In 1980 or so, back when he was a 27-year-old patrolman in the Shelby County Sheriff's Department, John Harvey acquired his first computer and started tinkering. His choice of instruments -- not a business-model IBM but an Apple II -- attested to his maverick streak even then.
"I was on the dark side," quips Harvey. There are those in local government today -- targets of his various ongoing researches into this or that impropriety -- who would consider him on the dark side still, though he has long since joined the cybernetic mainstream and, for the sake of the greater amount of available software, adopted Windows as the operating system for his six computers, all working full-time, often in synch, in investigatory programs of his own devising.
When he started, Harvey was on the front end of the age of computerization in local government, and, he recalls with a grin that is equal parts modest and prideful, "since I owned a computer, I became a guru."
The late Sheriff Jack Owens gave him his first real opportunity in 1986, promoting him to sergeant (Harvey eventually became a lieutenant before his retirement from active duty last year) and putting him in charge of the department's fledgling computer program.
Harvey -- who had already devised an address-checking program that allowed him and his then partner to set records in apprehending fugitives -- promptly set up the machinery and the methodology that created Owens' best-known law-enforcement strategy: the "jump-and-grab" raids that netted arrests of drug dealers and the "caveat emptor" program that bagged their customers.
Owens' jump-and-grab teams were able to cut through red tape and accelerate their arrest rate, using ready-made document packages prepared by Harvey and stocked in every squad car.
As a careerist, Harvey didn't always back the right horse in the all-too-political world of the sheriff's department, however, and, after Owens' dramatic suicide in 1990, on the eve of a planned election bid, Harvey was never quite in sync with the regimes that followed, those of A.C. Gilless and the current sheriff, Mark Luttrell -- though he set up the first version of Luttrell's online warrant-search program.
That program, since modified with a different technology, is typical of the resources which Harvey, now out of government and operating as a full-time consultant, employs for his own research and which are available to lay analysts operating on their own. "Almost everything I use is publicly available," and he suggests that, with the application of common sense and elbow grease, citizens can unravel mysteries and conduct successful inquiries through access to databases available on governmental Web sites -- those of the Assessor, the Trustee, and the Health Department, among other official Shelby County sites -- as well as a burgeoning variety of private sites.
Of course, not everybody is as dogged or as well-prepared as Harvey, who, even while serving as a patrolman two decades ago, dove into all the computer courses he could find at the University of Memphis. That was good prep for the abundance of specialized programs he would later devise on his own.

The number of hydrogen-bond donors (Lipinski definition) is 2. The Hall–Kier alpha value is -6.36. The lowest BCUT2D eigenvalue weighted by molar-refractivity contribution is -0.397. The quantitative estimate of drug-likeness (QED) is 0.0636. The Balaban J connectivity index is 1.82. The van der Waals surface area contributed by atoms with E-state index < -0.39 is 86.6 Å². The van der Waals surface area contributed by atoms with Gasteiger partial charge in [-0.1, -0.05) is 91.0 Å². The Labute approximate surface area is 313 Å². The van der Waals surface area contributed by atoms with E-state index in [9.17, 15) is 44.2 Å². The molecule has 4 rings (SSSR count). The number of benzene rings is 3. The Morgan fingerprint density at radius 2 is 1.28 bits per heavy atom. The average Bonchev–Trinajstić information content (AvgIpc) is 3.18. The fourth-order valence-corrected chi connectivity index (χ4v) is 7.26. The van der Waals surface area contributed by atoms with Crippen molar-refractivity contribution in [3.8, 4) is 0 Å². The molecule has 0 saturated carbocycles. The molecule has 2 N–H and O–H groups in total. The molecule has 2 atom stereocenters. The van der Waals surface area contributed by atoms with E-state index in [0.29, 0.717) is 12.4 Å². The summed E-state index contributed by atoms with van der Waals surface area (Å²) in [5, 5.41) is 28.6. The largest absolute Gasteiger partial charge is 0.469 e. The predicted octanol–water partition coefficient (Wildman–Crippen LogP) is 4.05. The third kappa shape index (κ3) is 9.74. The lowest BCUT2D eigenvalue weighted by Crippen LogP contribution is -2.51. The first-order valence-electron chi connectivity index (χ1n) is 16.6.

In particular, nobody has the headstart that Harvey does on the current hot-button issue of electoral technology. His expertise in this field, largely developed to assist his friend Terry Roland's first run for state senator in 2005, has made Harvey's name virtually a household term.
"It stuck to me, and I stuck to it," jests Harvey, whose VotinginMemphis.com Web site is now a standard source for anyone, nationally as well as locally, interested in the nature of election irregularities.
It was Harvey who, in the wake of Republican Roland's narrow special-election defeat by Democrat Ophelia Ford, began checking the Shelby County voter database against the list of participating voters and various address records and discovered some amazing discrepancies -- illegal voting by felons, for example, and improper and even nonexistent addresses.
One such address was a vacant lot, and it turned out to have been attached to the name of a "voter" who was long since deceased. It was discoveries of that kind that led the state Senate to void Ford's election (in a rematch against Roland, she easily prevailed in this year's regular election cycle) and made Harvey a specter to be feared by the Shelby County Election Commission.
"They're all decent people down there, but the bottom line is, they aren't doing the job," says Harvey, who maintains that, among other things, election officials have left voting machines unsupervised and susceptible to being hacked and that the county's official voter list of 650,000 is bloated. The real number of eligible voters is half that, he insists.
Of late, Harvey has shifted his research into the area of financial donations to candidates -- especially sensitive these days of real and suspected influence-peddling through "bagmen" and other conduits. He thinks he's found evidence of hanky-panky by one influential Shelby Countian who has donated to campaign war-chests hither and thither at a volume that his reported income level would seem to make improbable.
"Do you think that's his own money? I don't," says Harvey, who vows to find out what's what. "I wouldn't be surprised if, when I get through putting all this together, some people don't wind up going to jail. I'd be very surprised if they don't." ●